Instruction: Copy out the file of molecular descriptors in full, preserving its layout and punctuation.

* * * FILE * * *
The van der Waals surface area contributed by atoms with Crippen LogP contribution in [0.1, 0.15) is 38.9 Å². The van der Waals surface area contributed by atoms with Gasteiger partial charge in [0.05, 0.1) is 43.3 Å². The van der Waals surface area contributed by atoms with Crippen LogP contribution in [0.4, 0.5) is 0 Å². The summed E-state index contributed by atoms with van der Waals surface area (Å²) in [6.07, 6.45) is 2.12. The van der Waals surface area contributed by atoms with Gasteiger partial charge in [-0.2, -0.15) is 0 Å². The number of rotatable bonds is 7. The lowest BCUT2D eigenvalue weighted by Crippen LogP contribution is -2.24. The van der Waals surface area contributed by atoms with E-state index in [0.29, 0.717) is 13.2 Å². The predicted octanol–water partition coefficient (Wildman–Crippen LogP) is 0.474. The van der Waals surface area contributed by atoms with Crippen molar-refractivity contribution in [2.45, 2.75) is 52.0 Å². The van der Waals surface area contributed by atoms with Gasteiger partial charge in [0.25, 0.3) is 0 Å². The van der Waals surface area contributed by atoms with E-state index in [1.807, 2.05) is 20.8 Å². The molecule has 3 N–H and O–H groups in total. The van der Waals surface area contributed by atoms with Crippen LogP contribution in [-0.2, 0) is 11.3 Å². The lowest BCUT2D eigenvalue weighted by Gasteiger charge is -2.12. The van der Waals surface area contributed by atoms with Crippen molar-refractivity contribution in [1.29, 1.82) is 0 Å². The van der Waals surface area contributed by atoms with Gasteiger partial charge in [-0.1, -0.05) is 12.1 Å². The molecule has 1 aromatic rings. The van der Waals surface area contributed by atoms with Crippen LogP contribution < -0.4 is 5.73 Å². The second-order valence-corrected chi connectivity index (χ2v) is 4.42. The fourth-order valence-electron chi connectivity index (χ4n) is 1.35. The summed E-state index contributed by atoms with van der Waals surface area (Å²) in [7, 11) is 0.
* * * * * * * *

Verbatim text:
The van der Waals surface area contributed by atoms with Crippen LogP contribution in [0.1, 0.15) is 38.9 Å². The van der Waals surface area contributed by atoms with Gasteiger partial charge in [0.05, 0.1) is 43.3 Å². The van der Waals surface area contributed by atoms with Crippen LogP contribution in [0.4, 0.5) is 0 Å². The summed E-state index contributed by atoms with van der Waals surface area (Å²) in [6.07, 6.45) is 2.12. The van der Waals surface area contributed by atoms with Gasteiger partial charge in [-0.2, -0.15) is 0 Å². The number of rotatable bonds is 7. The lowest BCUT2D eigenvalue weighted by Crippen LogP contribution is -2.24. The van der Waals surface area contributed by atoms with E-state index in [0.29, 0.717) is 13.2 Å². The predicted octanol–water partition coefficient (Wildman–Crippen LogP) is 0.474. The van der Waals surface area contributed by atoms with Crippen molar-refractivity contribution in [2.45, 2.75) is 52.0 Å². The van der Waals surface area contributed by atoms with Gasteiger partial charge in [0.25, 0.3) is 0 Å². The van der Waals surface area contributed by atoms with E-state index in [1.807, 2.05) is 20.8 Å². The molecule has 3 N–H and O–H groups in total. The van der Waals surface area contributed by atoms with Crippen LogP contribution in [-0.2, 0) is 11.3 Å². The lowest BCUT2D eigenvalue weighted by Gasteiger charge is -2.12. The van der Waals surface area contributed by atoms with Crippen molar-refractivity contribution in [1.29, 1.82) is 0 Å². The van der Waals surface area contributed by atoms with Gasteiger partial charge in [-0.1, -0.05) is 12.1 Å². The molecule has 1 aromatic rings. The van der Waals surface area contributed by atoms with Crippen LogP contribution < -0.4 is 5.73 Å². The second-order valence-corrected chi connectivity index (χ2v) is 4.42. The fourth-order valence-electron chi connectivity index (χ4n) is 1.35. The summed E-state index contributed by atoms with van der Waals surface area (Å²) in [7, 11) is 0.